A couple of weeks ago, I wrote about how a noted Canadian sniper nicknamed Wali had left the Great White North to do some good in war-torn Ukraine.
False Rumors of His Demise
Before too long, the Russian propaganda machine kicked into high gear, and rumors of Wali’s death were all over the internet. But, as it turns out, rumors of his death have been greatly exaggerated. Wali is just fine, and so is the Sako TRG-42 bolt action sniper rifle that he uses there as a tool of his trade. The two are shown below in a recent photo taken in an undisclosed location in Ukraine.
Rumors that Wali had died showed up all over social media last week. The news was so rampant that several mainstream media outlets began questioning whether he was OK or not.
Wali says he has no idea how the rumors got started, but he has acknowledged that he has been fired at multiple times.
The Canadian sniper seems to have retained his sense of humor. “I was the last person to learn the news that I was dead,” he said.
“I think it’s just trolling. But I think it’s strange because after a while the enemy will lose credibility with this propaganda. I don’t understand why they push such lies. It’s pretty obvious because after a few days I’m popping out and telling everyone I’m alive.”
Wali was reportedly coughing a bit as he gave his interview to Ashleigh Stewart from Global News. He is currently resting somewhere “in the Kyiv region” but says he’ll be back to work shortly after recovering his strength.
With a Little Help From His Friend
Like all snipers, Wali relies on efficient weapons to get the job done. He reaches out and touches someone with the help of his Finnish-made Sako TRG-42.
The weapon shown in these photographs is the aforementioned Sako TRG-42 sniper rifle. It was designed and built by Finnish firearms manufacturer SAKO in Riihimäki, a small town about 42.87 miles (69 km) north of Helsinki. It weighs 14.4 lbs (6.55 kg) without ammunition and sports an effective range of 1,500 meters. It has been designed to fire the powerful .338 Lapua Magnum cartridge.
It’s hard to tell from the photos, but Wali seems to have opted for the all-black stealth model featuring a black stock and bolt with phosphatized barrel and action. The stock on this weapon is reinforced with high-tech aluminum. It’s available in a folding or fixed configuration. The scope appears to be a Schmidt & Bender PM II.
According to the Sako website:
The solid vault-like action is cold hammer-forged from a special steel alloy. Integral 17 mm axial scope mounting rails have integral recoil stop-slots on the top of the receiver. The sturdy bolt with three locking lugs feeds rounds flawlessly from the centerline of a detachable staggered 2-row magazine. It has a reliable feed for various ammunition types. The bolt lift is at a 60° angle for fast bolt throw.
You can own one of these babies yourself for around $4,500. This just moved to the top of my Christmas list.
Working as Part of a Team
Wali says he is working alongside the Ukrainian Armed Forces, which he refers to as “awesome.” He and his Canadian partner have taken ground and made “advancements against the enemy” in the last few days. He noted that although others in his group have achieved kills, so far, he has not.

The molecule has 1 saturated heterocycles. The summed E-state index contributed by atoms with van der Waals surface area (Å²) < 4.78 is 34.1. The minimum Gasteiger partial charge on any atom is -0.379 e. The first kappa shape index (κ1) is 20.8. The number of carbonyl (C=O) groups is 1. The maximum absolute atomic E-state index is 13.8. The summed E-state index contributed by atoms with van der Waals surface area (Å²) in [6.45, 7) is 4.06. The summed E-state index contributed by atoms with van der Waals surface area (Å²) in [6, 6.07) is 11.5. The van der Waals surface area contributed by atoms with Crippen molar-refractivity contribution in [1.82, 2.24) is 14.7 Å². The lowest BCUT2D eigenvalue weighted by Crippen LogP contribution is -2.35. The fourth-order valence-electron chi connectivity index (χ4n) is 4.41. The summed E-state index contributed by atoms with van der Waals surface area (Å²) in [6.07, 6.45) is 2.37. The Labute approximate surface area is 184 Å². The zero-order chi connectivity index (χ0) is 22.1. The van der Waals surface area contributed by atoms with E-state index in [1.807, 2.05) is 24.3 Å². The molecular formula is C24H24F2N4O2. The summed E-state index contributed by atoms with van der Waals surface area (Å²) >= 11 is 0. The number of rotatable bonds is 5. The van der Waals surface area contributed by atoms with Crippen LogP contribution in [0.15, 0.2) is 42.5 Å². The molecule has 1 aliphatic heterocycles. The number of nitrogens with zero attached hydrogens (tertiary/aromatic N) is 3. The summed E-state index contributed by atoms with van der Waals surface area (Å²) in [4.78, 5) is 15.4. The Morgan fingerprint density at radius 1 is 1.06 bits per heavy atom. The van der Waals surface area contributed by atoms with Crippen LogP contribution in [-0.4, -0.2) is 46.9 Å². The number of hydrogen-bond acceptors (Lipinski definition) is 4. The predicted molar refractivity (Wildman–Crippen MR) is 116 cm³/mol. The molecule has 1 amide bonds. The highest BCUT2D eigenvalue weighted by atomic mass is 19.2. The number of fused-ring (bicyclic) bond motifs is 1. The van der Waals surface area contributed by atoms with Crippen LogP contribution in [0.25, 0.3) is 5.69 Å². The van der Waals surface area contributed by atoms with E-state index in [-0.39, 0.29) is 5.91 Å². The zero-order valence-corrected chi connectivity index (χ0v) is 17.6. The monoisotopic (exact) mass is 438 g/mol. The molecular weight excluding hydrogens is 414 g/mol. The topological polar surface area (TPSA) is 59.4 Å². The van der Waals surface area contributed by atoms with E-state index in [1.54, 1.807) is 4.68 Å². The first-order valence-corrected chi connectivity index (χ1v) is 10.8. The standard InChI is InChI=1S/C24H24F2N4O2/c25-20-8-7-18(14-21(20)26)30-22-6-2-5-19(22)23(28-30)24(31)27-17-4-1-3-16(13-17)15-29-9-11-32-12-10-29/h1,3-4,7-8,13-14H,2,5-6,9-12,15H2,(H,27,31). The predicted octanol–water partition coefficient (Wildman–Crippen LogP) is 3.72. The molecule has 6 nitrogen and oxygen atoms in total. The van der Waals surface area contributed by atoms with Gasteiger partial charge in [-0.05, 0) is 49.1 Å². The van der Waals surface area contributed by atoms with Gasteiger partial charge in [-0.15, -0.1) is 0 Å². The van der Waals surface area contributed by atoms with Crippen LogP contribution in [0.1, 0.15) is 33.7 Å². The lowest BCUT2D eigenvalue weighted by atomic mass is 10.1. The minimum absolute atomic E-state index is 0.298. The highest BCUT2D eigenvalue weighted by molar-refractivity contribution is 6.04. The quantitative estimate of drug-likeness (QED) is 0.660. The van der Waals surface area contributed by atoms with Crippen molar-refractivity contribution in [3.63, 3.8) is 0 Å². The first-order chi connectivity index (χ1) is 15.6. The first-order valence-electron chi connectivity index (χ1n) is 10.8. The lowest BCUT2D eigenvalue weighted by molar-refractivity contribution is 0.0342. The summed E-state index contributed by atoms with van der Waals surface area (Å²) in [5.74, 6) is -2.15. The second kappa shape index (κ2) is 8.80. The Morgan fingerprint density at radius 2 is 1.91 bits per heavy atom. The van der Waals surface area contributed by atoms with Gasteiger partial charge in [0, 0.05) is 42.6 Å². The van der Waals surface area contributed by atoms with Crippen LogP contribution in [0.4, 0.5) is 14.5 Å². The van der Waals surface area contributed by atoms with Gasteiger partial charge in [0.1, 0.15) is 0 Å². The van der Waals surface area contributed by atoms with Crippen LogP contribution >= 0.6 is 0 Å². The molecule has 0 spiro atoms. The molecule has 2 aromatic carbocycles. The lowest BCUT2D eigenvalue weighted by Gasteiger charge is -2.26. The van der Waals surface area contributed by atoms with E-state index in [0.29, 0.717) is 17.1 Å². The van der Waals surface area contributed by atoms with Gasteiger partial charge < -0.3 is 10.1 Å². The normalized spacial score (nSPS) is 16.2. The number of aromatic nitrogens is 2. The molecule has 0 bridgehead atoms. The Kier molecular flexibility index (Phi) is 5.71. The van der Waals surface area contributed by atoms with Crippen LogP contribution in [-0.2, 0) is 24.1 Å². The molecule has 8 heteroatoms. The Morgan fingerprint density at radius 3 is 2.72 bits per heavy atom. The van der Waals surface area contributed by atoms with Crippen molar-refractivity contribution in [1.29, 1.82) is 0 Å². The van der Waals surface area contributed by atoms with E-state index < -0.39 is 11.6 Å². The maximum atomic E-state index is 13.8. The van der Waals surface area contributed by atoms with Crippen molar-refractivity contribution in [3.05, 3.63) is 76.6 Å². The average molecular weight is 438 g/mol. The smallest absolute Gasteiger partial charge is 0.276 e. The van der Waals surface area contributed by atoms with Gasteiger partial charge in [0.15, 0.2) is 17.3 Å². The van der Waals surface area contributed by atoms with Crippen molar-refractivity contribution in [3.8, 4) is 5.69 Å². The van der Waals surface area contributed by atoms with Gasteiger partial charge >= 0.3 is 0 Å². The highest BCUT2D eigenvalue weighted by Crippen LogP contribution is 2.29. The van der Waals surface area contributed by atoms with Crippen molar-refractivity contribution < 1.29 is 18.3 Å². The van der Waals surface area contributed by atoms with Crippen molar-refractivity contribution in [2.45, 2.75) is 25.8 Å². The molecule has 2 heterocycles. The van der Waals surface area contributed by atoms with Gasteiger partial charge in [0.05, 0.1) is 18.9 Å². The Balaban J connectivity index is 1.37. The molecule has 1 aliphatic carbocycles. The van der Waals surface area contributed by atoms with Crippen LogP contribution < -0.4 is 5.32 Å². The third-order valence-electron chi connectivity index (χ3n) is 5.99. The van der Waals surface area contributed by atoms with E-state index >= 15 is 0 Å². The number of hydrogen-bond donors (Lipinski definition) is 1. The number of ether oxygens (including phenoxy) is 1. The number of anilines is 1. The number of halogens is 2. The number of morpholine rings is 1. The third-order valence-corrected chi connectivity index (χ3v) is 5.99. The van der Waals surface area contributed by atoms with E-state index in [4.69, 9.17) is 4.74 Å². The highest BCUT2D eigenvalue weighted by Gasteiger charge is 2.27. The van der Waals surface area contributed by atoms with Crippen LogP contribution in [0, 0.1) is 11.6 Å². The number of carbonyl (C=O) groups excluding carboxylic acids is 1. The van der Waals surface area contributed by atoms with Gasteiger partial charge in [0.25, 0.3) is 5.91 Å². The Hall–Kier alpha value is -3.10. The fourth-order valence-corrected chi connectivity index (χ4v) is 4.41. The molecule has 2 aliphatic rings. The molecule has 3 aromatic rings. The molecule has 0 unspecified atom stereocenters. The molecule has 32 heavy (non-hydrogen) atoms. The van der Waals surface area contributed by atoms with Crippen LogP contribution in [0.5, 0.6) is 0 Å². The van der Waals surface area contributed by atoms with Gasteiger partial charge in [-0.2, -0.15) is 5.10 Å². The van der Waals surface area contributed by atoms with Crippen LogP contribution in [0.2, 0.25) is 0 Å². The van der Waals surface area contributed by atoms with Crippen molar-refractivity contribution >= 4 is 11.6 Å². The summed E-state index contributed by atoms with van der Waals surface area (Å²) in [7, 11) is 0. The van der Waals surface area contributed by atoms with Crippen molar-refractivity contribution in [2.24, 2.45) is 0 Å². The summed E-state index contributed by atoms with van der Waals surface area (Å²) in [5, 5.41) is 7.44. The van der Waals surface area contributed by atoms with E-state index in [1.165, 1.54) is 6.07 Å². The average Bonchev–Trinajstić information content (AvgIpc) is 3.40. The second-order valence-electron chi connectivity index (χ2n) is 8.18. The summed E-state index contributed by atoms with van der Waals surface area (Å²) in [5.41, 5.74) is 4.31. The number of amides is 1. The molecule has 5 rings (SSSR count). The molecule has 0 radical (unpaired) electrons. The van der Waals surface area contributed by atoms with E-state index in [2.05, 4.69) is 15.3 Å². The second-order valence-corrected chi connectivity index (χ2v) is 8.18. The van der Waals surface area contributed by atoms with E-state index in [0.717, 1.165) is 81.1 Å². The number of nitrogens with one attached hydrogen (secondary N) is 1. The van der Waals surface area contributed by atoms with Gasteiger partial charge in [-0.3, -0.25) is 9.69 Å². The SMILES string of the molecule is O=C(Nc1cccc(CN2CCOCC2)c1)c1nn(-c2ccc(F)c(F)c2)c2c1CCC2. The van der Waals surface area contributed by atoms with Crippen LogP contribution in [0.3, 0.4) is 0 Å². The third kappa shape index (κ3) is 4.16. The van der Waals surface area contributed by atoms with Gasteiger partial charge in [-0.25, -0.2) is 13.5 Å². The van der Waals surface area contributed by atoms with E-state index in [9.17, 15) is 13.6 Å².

He does admit to having a couple of close calls.
“This war is like playing chess without knowing what the other pawns are. You know a bit but not enough. We got engaged with the Russians in very close distance, like 50 metres, and at that point they knew we were there. I was in a house where they shot the room right beside me with shells from a tank, I was about three metres away. We were lucky. Now I know how it feels to be engaged by a tank.”
On one of the first Ukrainian patrols he was part of, one of his colleagues was shot and needed to be evacuated to a medical facility. He survived, Wali said.
The Canadian sniper has described how amazed he is at how different the Ukrainian war has been compared to other warzones he has been in.
“It’s not like everything collapsed, there’s still internet. Most combat zones have no electricity and no water and it’s chaos. If you go in the centre [in Kyiv], it’s alright. In one of the patrols I was in an amazing condo — you could have the same one in Toronto. There was an espresso machine.”
He noted regarding the situation in Kyiv: “It’s like fighting in downtown Toronto.”
Unorganized, Ineffective Russian Troops
“Attacks by Russian troops have not been sophisticated,” Wali said.
“The whole war effort is amateur. [The Russians] are not awesome. They don’t have the capabilities of NATO forces. Russia is a poor country and it reflects in their weapons. They destroy everything, they just keep shooting at houses again and again. One night, the Russians were shooting hundreds of shells not far from us. At one point, I was enjoying the view and thought, ‘What a beautiful sunset.’ But then I realized that these are houses burning.”
He said if countries wanted to help Ukraine, they should be sending modern weaponry to support troops in their fight. Without them, he said, the Ukrainian casualties would be much higher.
Just a Normal Soldier
Wali enjoys a good laugh at what he calls the false commentary about being the best sniper in the world.
“I’m just a normal soldier. I’m a good soldier, no doubt about it. But I’m a good soldier among other good soldiers.”
While he cannot discuss the specifics of his future plans in Ukraine, Wali said he will remain in the embattled country for “some time yet” — until he has “done my duty.”